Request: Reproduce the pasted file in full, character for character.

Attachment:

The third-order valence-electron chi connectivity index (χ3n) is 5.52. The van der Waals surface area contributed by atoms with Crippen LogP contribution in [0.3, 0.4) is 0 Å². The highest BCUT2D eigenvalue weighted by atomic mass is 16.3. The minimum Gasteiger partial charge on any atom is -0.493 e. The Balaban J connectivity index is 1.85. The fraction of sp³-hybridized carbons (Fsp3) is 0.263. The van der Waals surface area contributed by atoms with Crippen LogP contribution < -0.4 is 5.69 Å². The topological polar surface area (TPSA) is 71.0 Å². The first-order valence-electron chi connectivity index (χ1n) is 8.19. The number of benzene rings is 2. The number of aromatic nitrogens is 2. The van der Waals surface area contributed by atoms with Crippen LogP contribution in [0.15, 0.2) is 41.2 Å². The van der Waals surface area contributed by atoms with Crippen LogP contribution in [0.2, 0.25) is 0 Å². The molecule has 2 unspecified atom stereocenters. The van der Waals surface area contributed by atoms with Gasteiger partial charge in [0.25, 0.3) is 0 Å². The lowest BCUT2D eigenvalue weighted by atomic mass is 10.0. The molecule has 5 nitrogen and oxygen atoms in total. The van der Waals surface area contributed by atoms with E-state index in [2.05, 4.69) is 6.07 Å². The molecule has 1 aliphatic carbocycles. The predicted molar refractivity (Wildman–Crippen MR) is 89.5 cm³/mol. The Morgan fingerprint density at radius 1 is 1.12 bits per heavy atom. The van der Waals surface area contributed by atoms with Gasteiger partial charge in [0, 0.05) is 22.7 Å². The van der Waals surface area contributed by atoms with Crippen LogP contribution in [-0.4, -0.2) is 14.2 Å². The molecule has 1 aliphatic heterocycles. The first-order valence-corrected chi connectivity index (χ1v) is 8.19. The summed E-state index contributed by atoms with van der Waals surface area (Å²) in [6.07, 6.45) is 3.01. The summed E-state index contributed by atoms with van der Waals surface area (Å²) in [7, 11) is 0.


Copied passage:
The third-order valence-electron chi connectivity index (χ3n) is 5.52. The van der Waals surface area contributed by atoms with Crippen LogP contribution in [0.3, 0.4) is 0 Å². The highest BCUT2D eigenvalue weighted by atomic mass is 16.3. The minimum Gasteiger partial charge on any atom is -0.493 e. The Balaban J connectivity index is 1.85. The fraction of sp³-hybridized carbons (Fsp3) is 0.263. The van der Waals surface area contributed by atoms with Crippen LogP contribution < -0.4 is 5.69 Å². The topological polar surface area (TPSA) is 71.0 Å². The first-order valence-electron chi connectivity index (χ1n) is 8.19. The number of benzene rings is 2. The number of aromatic nitrogens is 2. The van der Waals surface area contributed by atoms with Crippen LogP contribution in [0.15, 0.2) is 41.2 Å². The van der Waals surface area contributed by atoms with Crippen LogP contribution in [0.2, 0.25) is 0 Å². The molecule has 2 unspecified atom stereocenters. The van der Waals surface area contributed by atoms with Gasteiger partial charge in [0.25, 0.3) is 0 Å². The lowest BCUT2D eigenvalue weighted by atomic mass is 10.0. The molecule has 5 nitrogen and oxygen atoms in total. The van der Waals surface area contributed by atoms with E-state index in [2.05, 4.69) is 6.07 Å². The molecule has 1 aliphatic carbocycles. The predicted molar refractivity (Wildman–Crippen MR) is 89.5 cm³/mol. The Morgan fingerprint density at radius 1 is 1.12 bits per heavy atom. The van der Waals surface area contributed by atoms with Gasteiger partial charge in [0, 0.05) is 22.7 Å². The van der Waals surface area contributed by atoms with Crippen LogP contribution in [-0.4, -0.2) is 14.2 Å². The molecule has 1 aliphatic heterocycles. The first-order valence-corrected chi connectivity index (χ1v) is 8.19. The summed E-state index contributed by atoms with van der Waals surface area (Å²) in [6.07, 6.45) is 3.01. The summed E-state index contributed by atoms with van der Waals surface area (Å²) in [7, 11) is 0.